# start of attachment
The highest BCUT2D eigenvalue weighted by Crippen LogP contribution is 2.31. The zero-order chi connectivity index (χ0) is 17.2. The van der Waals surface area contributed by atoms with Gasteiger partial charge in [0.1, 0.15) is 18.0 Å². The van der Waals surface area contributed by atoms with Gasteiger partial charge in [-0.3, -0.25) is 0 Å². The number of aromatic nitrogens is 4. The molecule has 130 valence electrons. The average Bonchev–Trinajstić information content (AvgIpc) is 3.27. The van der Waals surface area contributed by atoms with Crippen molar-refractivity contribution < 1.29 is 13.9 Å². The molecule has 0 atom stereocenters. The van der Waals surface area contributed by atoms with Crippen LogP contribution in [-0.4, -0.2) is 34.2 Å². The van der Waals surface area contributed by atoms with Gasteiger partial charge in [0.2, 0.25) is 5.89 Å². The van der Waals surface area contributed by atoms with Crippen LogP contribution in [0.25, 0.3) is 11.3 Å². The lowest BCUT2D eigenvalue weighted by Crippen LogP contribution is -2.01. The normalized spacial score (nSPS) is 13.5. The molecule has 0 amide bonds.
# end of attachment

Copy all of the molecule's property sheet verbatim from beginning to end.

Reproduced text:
The highest BCUT2D eigenvalue weighted by Crippen LogP contribution is 2.31. The zero-order chi connectivity index (χ0) is 17.2. The van der Waals surface area contributed by atoms with Gasteiger partial charge in [0.1, 0.15) is 18.0 Å². The van der Waals surface area contributed by atoms with Gasteiger partial charge in [-0.3, -0.25) is 0 Å². The number of aromatic nitrogens is 4. The molecule has 130 valence electrons. The average Bonchev–Trinajstić information content (AvgIpc) is 3.27. The van der Waals surface area contributed by atoms with Crippen molar-refractivity contribution < 1.29 is 13.9 Å². The molecule has 0 atom stereocenters. The van der Waals surface area contributed by atoms with Crippen LogP contribution in [-0.4, -0.2) is 34.2 Å². The van der Waals surface area contributed by atoms with Gasteiger partial charge in [0.2, 0.25) is 5.89 Å². The van der Waals surface area contributed by atoms with Crippen LogP contribution in [0.25, 0.3) is 11.3 Å². The lowest BCUT2D eigenvalue weighted by Crippen LogP contribution is -2.01. The normalized spacial score (nSPS) is 13.5. The molecule has 0 amide bonds.